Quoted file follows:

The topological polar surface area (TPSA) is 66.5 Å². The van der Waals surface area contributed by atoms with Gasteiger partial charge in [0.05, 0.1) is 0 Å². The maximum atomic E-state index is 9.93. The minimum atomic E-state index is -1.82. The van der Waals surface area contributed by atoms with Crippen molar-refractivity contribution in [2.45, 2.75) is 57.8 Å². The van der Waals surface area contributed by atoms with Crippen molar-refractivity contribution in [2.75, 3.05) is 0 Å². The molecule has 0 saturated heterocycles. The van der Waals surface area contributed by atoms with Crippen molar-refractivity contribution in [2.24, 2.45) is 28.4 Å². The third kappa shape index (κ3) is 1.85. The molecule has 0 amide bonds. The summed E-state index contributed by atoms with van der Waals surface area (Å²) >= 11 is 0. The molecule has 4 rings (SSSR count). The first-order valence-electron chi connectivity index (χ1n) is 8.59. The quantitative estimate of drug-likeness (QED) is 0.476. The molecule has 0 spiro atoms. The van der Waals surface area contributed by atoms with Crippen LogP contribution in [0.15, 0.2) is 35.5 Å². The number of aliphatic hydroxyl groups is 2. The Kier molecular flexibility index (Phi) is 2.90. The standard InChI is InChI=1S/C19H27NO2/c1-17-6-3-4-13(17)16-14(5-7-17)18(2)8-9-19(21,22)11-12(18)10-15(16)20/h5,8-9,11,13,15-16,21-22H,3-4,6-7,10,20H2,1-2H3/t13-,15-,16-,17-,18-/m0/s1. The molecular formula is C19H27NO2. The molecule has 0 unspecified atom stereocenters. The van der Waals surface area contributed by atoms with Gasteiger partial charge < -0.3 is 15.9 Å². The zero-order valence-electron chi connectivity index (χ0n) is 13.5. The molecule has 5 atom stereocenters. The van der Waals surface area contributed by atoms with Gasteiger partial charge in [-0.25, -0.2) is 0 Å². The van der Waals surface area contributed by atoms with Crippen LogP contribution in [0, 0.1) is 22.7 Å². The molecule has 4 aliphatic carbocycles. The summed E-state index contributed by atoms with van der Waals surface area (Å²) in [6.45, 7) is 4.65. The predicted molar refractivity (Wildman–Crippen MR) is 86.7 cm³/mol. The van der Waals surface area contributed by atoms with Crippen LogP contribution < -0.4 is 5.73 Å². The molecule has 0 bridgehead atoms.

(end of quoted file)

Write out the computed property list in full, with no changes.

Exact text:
The topological polar surface area (TPSA) is 66.5 Å². The van der Waals surface area contributed by atoms with Gasteiger partial charge in [0.05, 0.1) is 0 Å². The maximum atomic E-state index is 9.93. The minimum atomic E-state index is -1.82. The van der Waals surface area contributed by atoms with Crippen molar-refractivity contribution in [2.45, 2.75) is 57.8 Å². The van der Waals surface area contributed by atoms with Crippen molar-refractivity contribution in [2.75, 3.05) is 0 Å². The molecule has 0 saturated heterocycles. The van der Waals surface area contributed by atoms with Crippen molar-refractivity contribution in [2.24, 2.45) is 28.4 Å². The third kappa shape index (κ3) is 1.85. The molecule has 0 amide bonds. The summed E-state index contributed by atoms with van der Waals surface area (Å²) >= 11 is 0. The molecule has 4 rings (SSSR count). The first-order valence-electron chi connectivity index (χ1n) is 8.59. The quantitative estimate of drug-likeness (QED) is 0.476. The molecule has 0 spiro atoms. The van der Waals surface area contributed by atoms with Crippen LogP contribution in [0.15, 0.2) is 35.5 Å². The number of aliphatic hydroxyl groups is 2. The Kier molecular flexibility index (Phi) is 2.90. The standard InChI is InChI=1S/C19H27NO2/c1-17-6-3-4-13(17)16-14(5-7-17)18(2)8-9-19(21,22)11-12(18)10-15(16)20/h5,8-9,11,13,15-16,21-22H,3-4,6-7,10,20H2,1-2H3/t13-,15-,16-,17-,18-/m0/s1. The molecular formula is C19H27NO2. The molecule has 0 unspecified atom stereocenters. The van der Waals surface area contributed by atoms with Gasteiger partial charge < -0.3 is 15.9 Å². The zero-order valence-electron chi connectivity index (χ0n) is 13.5. The molecule has 5 atom stereocenters. The van der Waals surface area contributed by atoms with Gasteiger partial charge in [-0.25, -0.2) is 0 Å². The van der Waals surface area contributed by atoms with Crippen LogP contribution in [0, 0.1) is 22.7 Å². The molecule has 4 aliphatic carbocycles. The summed E-state index contributed by atoms with van der Waals surface area (Å²) in [6.45, 7) is 4.65. The predicted molar refractivity (Wildman–Crippen MR) is 86.7 cm³/mol. The van der Waals surface area contributed by atoms with Crippen LogP contribution < -0.4 is 5.73 Å². The molecule has 0 bridgehead atoms.